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Women and Maternal Health

Globally, 18.5% of maternal deaths are related to hypertension. Pre-eclampsia and eclampsia are two common pregnancy-specific hypertensive disorders. These conditions disproportionately affect developing countries: the risk of dying from pre-eclampsia or eclampsia in the developing world is 300 times higher than in the developed world. Diagnosis of pre-eclampsia requires measurements of blood pressure and proteinuria. In situations in high income countries where pre-eclampsia is severe, blood pressure may be monitored as often as every 15 minutes. Hospitals in low-resource settings are limited by the number of clinical staff available to manually take frequent blood pressure measurements. Automated blood pressure monitors serve as a less time-intensive alternative; however the cost of these devices is prohibitively high for most low-income settings. Furthermore, there is an absence of inexpensive blood pressure monitors with ambulatory features and alarms that allow for automatic, frequent monitoring and notification.

The WHO estimates that 50,000 women worldwide die annually as a result of pre-eclampsia or eclampsia, specifically in developing countries. Here, the standard treatment of magnesium sulfate is hindered due to complexities and costs of IV delivery of the drug. The side effects and increased danger of MgSO4 in intramuscular injections deter some doctors in low-resource settings from using MgSO4 to treat pre-eclampsia and eclampsia. Syringe pumps are used to administer IV medication and fluids at carefully controlled rates. Syringe pumps are considered standard equipment in hospitals in the developed world, and a recent review of core equipment necessary in developing world hospitals identified syringe pumps as key to providing effective care in the newborn nursery, the maternity ward, and outpatient clinics. Unfortunately, commercially available syringe pumps are costly, fragile, complex, and may require external power, which limits their usability in the developing world.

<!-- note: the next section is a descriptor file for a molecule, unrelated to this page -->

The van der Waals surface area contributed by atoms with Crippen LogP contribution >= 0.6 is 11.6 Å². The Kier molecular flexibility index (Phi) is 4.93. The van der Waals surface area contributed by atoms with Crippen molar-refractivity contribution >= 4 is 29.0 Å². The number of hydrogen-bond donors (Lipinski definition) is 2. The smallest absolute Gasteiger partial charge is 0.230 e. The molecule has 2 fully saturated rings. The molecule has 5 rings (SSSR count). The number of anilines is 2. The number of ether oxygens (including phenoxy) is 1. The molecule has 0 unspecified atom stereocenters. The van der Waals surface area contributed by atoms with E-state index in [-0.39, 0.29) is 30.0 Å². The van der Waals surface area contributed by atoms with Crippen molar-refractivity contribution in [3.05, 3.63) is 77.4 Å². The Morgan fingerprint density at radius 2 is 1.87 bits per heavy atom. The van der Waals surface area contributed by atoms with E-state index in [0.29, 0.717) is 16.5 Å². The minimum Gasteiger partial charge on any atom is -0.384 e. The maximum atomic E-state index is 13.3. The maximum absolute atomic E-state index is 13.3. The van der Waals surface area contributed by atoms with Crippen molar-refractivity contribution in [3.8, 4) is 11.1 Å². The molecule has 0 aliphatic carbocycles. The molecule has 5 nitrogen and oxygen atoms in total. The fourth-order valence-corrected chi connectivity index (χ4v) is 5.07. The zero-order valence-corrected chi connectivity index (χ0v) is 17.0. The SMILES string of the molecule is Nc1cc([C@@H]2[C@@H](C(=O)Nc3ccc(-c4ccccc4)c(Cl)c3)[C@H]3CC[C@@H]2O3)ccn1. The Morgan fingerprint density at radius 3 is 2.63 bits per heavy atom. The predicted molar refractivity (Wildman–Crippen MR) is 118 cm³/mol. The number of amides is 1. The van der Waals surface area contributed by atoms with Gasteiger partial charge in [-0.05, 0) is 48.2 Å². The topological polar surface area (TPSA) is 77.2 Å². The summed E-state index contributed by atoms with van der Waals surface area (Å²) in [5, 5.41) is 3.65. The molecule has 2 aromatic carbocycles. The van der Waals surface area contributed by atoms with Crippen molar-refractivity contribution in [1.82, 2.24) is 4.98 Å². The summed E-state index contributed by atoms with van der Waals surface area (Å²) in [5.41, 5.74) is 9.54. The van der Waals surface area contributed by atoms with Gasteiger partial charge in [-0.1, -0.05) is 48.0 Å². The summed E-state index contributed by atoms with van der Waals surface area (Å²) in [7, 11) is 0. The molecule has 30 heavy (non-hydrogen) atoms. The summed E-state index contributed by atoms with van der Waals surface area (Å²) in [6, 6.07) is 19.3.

HPV vaccines have been developed to protect against HPV, however one challenge in implementing them in LMICs is a lack of medical records. Without a patient’s medical history, a doctor may choose to vaccinate eligible women without knowing their vaccination status. This can lead to vaccination of individuals who have previously received the vaccine. Vaccination of individuals who have already been immunized will drastically reduce the cost efficacy of vaccination programs. Currently, HPV immunization status can be determined using assays that traditionally require sophisticated laboratory equipment.

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